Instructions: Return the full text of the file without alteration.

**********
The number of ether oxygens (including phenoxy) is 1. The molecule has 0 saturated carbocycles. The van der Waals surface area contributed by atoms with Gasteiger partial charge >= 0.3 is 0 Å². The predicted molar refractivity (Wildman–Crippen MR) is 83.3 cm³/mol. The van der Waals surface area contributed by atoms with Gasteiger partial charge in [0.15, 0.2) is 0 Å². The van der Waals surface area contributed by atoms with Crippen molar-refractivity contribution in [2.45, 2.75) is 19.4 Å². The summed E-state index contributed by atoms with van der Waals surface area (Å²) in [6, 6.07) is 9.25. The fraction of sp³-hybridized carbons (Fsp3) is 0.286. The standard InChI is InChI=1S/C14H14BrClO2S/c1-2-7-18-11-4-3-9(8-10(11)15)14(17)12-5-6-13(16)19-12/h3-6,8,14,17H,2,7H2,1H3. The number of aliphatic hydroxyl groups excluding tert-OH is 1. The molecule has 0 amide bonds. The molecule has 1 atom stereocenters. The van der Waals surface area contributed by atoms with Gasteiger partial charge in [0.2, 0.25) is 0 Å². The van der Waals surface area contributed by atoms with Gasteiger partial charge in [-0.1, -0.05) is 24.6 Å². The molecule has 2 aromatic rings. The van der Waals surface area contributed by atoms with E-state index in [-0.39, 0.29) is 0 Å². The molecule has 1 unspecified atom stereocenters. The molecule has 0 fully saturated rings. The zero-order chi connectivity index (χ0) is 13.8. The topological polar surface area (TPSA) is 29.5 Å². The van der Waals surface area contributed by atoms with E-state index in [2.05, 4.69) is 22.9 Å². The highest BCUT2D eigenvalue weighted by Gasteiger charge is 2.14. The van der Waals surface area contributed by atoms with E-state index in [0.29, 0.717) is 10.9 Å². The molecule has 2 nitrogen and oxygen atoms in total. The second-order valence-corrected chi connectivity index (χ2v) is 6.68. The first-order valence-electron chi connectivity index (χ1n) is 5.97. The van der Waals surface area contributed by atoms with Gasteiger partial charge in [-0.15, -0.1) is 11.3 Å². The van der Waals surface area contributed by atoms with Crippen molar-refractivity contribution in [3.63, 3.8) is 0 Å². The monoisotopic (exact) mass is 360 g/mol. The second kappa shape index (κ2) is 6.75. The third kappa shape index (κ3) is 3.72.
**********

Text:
The number of ether oxygens (including phenoxy) is 1. The molecule has 0 saturated carbocycles. The van der Waals surface area contributed by atoms with Gasteiger partial charge >= 0.3 is 0 Å². The predicted molar refractivity (Wildman–Crippen MR) is 83.3 cm³/mol. The van der Waals surface area contributed by atoms with Gasteiger partial charge in [0.15, 0.2) is 0 Å². The van der Waals surface area contributed by atoms with Crippen molar-refractivity contribution in [2.45, 2.75) is 19.4 Å². The summed E-state index contributed by atoms with van der Waals surface area (Å²) in [6, 6.07) is 9.25. The fraction of sp³-hybridized carbons (Fsp3) is 0.286. The standard InChI is InChI=1S/C14H14BrClO2S/c1-2-7-18-11-4-3-9(8-10(11)15)14(17)12-5-6-13(16)19-12/h3-6,8,14,17H,2,7H2,1H3. The number of aliphatic hydroxyl groups excluding tert-OH is 1. The molecule has 0 amide bonds. The molecule has 1 atom stereocenters. The van der Waals surface area contributed by atoms with Gasteiger partial charge in [0.2, 0.25) is 0 Å². The van der Waals surface area contributed by atoms with Gasteiger partial charge in [-0.1, -0.05) is 24.6 Å². The molecule has 2 aromatic rings. The van der Waals surface area contributed by atoms with E-state index in [-0.39, 0.29) is 0 Å². The molecule has 1 unspecified atom stereocenters. The molecule has 0 fully saturated rings. The zero-order chi connectivity index (χ0) is 13.8. The topological polar surface area (TPSA) is 29.5 Å². The van der Waals surface area contributed by atoms with E-state index in [2.05, 4.69) is 22.9 Å². The highest BCUT2D eigenvalue weighted by Gasteiger charge is 2.14. The van der Waals surface area contributed by atoms with E-state index in [0.29, 0.717) is 10.9 Å². The molecule has 2 nitrogen and oxygen atoms in total. The second-order valence-corrected chi connectivity index (χ2v) is 6.68. The first-order valence-electron chi connectivity index (χ1n) is 5.97. The van der Waals surface area contributed by atoms with Gasteiger partial charge in [-0.15, -0.1) is 11.3 Å². The van der Waals surface area contributed by atoms with Crippen molar-refractivity contribution in [3.63, 3.8) is 0 Å². The monoisotopic (exact) mass is 360 g/mol. The second kappa shape index (κ2) is 6.75. The third kappa shape index (κ3) is 3.72.